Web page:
Drop caps. Pull quotes. Footnotes. They’re old standbys in print magazine design, but something of a rarity on the web. But on The New Republic’s redesigned website these design elements feel right at home in the digital world.
The stunning new site is just one piece of a new approach for this nearly 100-year-old print magazine. Chris Hughes, a Facebook co-founder, bought the publication last year, and the print magazine, website redesign and a tablet app re-launched in late January.
|The New Republic isn’t the only one undergoing a redesign. Don’t miss an in-depth look at the SFMOMA redesign at HOW Design Live presented by Jennifer Sonderby, Design Director, San Francisco Museum of Modern Art. Visit HOW Design Live for more information.|
Designing the Reading Experience
A magazine known for long-form journalism—often on serious political topics—might not seem like a natural fit online. But the magazine’s creative director Dirk Barnett worked closely with digital shop Hard Candy Shell to make sure the print and online publications felt like siblings.
“There’s a common language, there’s a common set of visual elements and a visual language, but it’s not exactly the same as far as the design,” says Kevin Kearney, CEO and founder at Hard Candy Shell. A lot of the cues for those pull quotes and drop caps came directly from what Barnett was doing in print. He’d send over sketches of elements that the Hard Candy team would incorporate right away into the website redesign.
“Part of our goal was to make the flow and overall expression of a magazine feel more digitally native,” says Ryan McManus, creative director at Hard Candy Shell. “A lot of that comes through on the home page where it’s less about cramming 50 stories in and more about creating a sense of what you want to read for the day.”
The home page feels more like an alt-weekly cover than the million-things-to-click on approach taken by news sites like CNN. This restraint comes through on every page of The New Republic website design. There’s little to distract you from digging deep and enjoying the long-form content.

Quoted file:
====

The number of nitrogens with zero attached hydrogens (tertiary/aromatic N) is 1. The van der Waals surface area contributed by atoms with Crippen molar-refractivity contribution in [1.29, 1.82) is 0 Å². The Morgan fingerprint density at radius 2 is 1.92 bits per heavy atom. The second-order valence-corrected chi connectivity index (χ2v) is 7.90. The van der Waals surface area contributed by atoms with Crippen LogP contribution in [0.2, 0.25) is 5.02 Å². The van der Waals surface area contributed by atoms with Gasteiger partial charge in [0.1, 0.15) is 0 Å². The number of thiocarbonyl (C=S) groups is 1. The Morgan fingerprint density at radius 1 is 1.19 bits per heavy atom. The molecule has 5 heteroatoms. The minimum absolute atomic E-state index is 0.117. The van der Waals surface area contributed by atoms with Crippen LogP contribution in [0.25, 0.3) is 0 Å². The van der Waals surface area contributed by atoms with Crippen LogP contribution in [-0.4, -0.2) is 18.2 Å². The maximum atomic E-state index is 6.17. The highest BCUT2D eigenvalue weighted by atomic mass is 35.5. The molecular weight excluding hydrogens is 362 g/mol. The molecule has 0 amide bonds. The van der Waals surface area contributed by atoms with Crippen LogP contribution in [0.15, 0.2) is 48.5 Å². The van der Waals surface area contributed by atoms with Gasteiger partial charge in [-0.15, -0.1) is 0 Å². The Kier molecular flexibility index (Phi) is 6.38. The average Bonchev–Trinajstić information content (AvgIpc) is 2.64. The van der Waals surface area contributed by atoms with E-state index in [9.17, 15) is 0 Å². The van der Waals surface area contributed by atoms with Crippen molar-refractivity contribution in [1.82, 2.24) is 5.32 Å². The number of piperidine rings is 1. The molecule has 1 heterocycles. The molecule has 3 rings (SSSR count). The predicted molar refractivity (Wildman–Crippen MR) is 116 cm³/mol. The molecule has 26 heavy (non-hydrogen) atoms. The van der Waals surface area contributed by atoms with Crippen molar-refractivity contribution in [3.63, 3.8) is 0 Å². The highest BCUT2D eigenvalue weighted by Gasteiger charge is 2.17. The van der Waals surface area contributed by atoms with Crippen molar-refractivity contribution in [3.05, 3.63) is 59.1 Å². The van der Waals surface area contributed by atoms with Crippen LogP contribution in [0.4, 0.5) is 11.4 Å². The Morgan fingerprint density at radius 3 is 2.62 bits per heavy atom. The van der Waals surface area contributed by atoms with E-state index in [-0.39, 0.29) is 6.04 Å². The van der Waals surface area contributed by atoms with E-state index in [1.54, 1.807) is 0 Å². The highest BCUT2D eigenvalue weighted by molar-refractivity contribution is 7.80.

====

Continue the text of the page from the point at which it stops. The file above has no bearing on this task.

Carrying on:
“It was a very reductive approach in a lot of ways, making sure that we didn’t junk things up with bells and whistles or distractions or all kinds of modules that detract from that reading experience,” Kearney says.
A Better User Experience Design
But a few well-chosen digital features do enhance the user experience. A red progress bar at the top of the page lets you know if you have time to finish a story before your boss gets back from lunch. You can change the type size instead of reaching for you glasses or simply put on your headphones and click the audio version. And if you highlight a compelling quote, a box pops up that allows you share it on social media.
Subtle calls to subscribe and a list of “read this next” at the end of articles keep users engaged with the brand. The total experience hits one of the overarching goals for the project: Everything is equal. What you get in print should be just as good as what you get in digital and vice versa.
As the designers pointed out to us, some of the site’s elements might have been difficult to pull off in the past. “We can finally treat content in a way that lives up to the work that gets put into creating it,” Kearney says. “I think that’s what’s exciting to us about what you can do on the web right now.”
More Resources for Digital Designers
- Learn Best Practices in Digital Magazine Design in this online design tutorial taught by Scott Dadich, head of digital magazine development for Condé Nast.